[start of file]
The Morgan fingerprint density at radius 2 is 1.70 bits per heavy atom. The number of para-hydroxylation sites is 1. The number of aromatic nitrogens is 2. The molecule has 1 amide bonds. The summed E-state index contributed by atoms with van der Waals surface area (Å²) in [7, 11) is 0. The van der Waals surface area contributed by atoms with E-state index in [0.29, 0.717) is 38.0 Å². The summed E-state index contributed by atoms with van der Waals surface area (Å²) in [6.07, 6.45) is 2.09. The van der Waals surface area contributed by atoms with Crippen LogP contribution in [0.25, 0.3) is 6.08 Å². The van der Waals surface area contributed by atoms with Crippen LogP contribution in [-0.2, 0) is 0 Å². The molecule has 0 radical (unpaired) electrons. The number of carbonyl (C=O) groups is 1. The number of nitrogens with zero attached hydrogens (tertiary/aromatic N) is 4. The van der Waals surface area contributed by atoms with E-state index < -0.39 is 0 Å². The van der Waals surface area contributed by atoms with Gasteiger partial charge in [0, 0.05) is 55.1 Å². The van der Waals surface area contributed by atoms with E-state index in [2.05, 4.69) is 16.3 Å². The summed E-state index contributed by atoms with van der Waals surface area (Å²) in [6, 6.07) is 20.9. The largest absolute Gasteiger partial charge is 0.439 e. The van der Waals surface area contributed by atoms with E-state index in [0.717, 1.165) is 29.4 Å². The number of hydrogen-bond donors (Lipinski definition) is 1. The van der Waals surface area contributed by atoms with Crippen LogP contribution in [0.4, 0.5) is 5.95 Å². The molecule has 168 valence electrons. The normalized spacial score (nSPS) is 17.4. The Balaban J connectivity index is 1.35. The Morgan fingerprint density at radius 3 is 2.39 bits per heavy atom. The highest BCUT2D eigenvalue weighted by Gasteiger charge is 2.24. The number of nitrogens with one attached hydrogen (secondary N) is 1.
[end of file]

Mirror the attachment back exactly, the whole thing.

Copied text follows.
The Morgan fingerprint density at radius 2 is 1.70 bits per heavy atom. The number of para-hydroxylation sites is 1. The number of aromatic nitrogens is 2. The molecule has 1 amide bonds. The summed E-state index contributed by atoms with van der Waals surface area (Å²) in [7, 11) is 0. The van der Waals surface area contributed by atoms with E-state index in [0.29, 0.717) is 38.0 Å². The summed E-state index contributed by atoms with van der Waals surface area (Å²) in [6.07, 6.45) is 2.09. The van der Waals surface area contributed by atoms with Crippen LogP contribution in [0.25, 0.3) is 6.08 Å². The van der Waals surface area contributed by atoms with Crippen LogP contribution in [-0.2, 0) is 0 Å². The molecule has 0 radical (unpaired) electrons. The number of carbonyl (C=O) groups is 1. The number of nitrogens with zero attached hydrogens (tertiary/aromatic N) is 4. The van der Waals surface area contributed by atoms with E-state index < -0.39 is 0 Å². The van der Waals surface area contributed by atoms with Gasteiger partial charge in [0, 0.05) is 55.1 Å². The van der Waals surface area contributed by atoms with E-state index in [2.05, 4.69) is 16.3 Å². The summed E-state index contributed by atoms with van der Waals surface area (Å²) in [6, 6.07) is 20.9. The largest absolute Gasteiger partial charge is 0.439 e. The van der Waals surface area contributed by atoms with E-state index in [0.717, 1.165) is 29.4 Å². The number of hydrogen-bond donors (Lipinski definition) is 1. The van der Waals surface area contributed by atoms with Crippen LogP contribution in [0.4, 0.5) is 5.95 Å². The molecule has 168 valence electrons. The normalized spacial score (nSPS) is 17.4. The Balaban J connectivity index is 1.35. The Morgan fingerprint density at radius 3 is 2.39 bits per heavy atom. The highest BCUT2D eigenvalue weighted by Gasteiger charge is 2.24. The number of nitrogens with one attached hydrogen (secondary N) is 1.